Hagopian: Yeah, absolutely. That’s the struggle so many of the educators in this room are in right now, just to say basic facts about U.S. history. I’ve got one more question for you before we move to breakout rooms. I’m excited to hear what comes from the breakout rooms and what conversations come up and how educators dig into this discussion and think about how they want to use sports more in their classrooms. But before we get there, I think sending us off with a conversation about how educators should teach about the history of sports. Why are sports such an important lens for analyzing society, and why have they been such a consistent site of social protests throughout U.S. history? And I was hoping you might also specifically tell the story of Eroseanna Robinson, the first athlete to refuse to stand for the anthem, and other athletes educators should know about to teach the intersection of sports and the Black Freedom Struggle.

Zirin: So just a small question, right [laughing]? This is what I think: I think sports is such a terrific lens because it’s the ultimate lens to tell the story about the United States of America. The reason for that is when sports began in this country as an organized business entity in the 19th century — and tell me if this doesn’t sound like America for a second — it was built on this basis, it’s built on the basis of the myth of inclusion and the reality of exclusion. The myth of inclusion and the reality of exclusion.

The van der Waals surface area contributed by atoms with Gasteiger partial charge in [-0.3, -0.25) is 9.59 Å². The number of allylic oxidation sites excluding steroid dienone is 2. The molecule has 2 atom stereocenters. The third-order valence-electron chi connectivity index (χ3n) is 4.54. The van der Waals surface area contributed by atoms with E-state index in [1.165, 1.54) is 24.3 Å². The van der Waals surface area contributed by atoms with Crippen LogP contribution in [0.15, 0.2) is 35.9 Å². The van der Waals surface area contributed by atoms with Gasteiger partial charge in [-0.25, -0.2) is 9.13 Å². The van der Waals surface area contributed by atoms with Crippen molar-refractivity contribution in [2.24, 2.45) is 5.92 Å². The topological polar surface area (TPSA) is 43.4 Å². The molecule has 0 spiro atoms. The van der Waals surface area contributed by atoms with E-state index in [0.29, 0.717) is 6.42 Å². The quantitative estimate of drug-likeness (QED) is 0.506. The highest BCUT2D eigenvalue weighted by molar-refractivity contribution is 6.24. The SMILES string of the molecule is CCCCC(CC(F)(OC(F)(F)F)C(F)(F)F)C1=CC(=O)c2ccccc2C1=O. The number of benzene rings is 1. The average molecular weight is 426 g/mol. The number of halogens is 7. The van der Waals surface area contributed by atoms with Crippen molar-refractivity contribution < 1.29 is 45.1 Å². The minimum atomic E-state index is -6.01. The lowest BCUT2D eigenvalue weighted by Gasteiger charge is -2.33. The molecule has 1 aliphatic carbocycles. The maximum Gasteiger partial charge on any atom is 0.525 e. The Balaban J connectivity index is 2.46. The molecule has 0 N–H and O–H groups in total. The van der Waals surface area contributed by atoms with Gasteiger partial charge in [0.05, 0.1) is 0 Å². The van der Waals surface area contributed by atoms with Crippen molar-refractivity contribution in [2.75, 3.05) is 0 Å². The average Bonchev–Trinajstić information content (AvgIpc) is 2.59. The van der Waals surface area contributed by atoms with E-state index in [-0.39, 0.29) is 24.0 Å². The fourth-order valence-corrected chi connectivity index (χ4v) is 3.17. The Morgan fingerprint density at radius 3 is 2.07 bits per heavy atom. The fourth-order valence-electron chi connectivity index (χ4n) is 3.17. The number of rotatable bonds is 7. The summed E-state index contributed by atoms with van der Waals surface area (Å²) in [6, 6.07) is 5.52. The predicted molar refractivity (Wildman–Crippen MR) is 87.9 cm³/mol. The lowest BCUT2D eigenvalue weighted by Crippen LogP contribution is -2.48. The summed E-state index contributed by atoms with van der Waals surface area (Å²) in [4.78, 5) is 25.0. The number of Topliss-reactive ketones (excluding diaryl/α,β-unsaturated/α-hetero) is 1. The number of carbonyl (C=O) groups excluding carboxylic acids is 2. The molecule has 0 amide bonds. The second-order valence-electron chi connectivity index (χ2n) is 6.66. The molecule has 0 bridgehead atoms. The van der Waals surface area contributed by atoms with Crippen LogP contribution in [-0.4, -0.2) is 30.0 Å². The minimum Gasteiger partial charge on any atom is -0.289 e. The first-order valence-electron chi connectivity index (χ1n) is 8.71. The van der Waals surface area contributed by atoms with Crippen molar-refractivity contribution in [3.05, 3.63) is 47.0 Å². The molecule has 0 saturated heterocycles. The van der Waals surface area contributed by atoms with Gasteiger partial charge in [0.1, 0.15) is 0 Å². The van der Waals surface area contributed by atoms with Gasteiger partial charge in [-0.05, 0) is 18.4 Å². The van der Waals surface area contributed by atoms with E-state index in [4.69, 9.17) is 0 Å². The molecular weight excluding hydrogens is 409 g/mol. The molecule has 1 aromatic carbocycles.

The myth of inclusion was how sports marketed itself from the very beginning, which is this idea of the level playing field, and anybody who’s good enough can do it. So if you can play, you’re taking the field. That was how they talked about it, and their little promotional films, like, “Hey, start playing this new sport called baskets ball! Get a peach basket and give it a try. Anybody who’s good enough can do it.” So, that was the myth of inclusion. But the reality, of course, was exclusion. If you were a woman, there was just nowhere for you to play. There’s no space for any sort of collective play. If you were Black or brown, it was like, “Well, if you want to form your own leagues over there, go ahead, but all the resources and attention and everything is going to be located on what we deem to be the American and national leads, which are going to be all white.”

But from the very beginning, the very beginning, there is an effort from the marginalized people to be included in sports. There is a fight to take the field. There is a fight to play. That, in and of itself, is like the story of this country, that there’s an image and there’s a reality and to try to make the reality even come close to the image it takes an absolutely relentless struggle to make that happen. So teaching about sports is teaching us about that struggle. So then, moving forward, if you teach about the Civil Rights Movement, the stories of Jackie Robinson, the 1960s, Muhammad Ali, the women’s movement, Billie Jean King, the story of LGBTQ liberation in this country, runs through the world of sports in so many ways. There’s so many resources that I could certainly recommend for folks, if they want to use stuff for the classroom. There’s a great compilation book called The Unlevel Playing Field, which I really recommend. There’s a great book about women in sports called Nike is a Goddess. There’s a terrific book that just came out this week, called Hail Mary: The Rise and Fall of the National Women’s Football League, about this story. Not a history I was aware of, but what a history to tell a story of: the 1970s and people feeling empowered and that reflecting itself in the world of sports. So, I strongly encourage people using sports.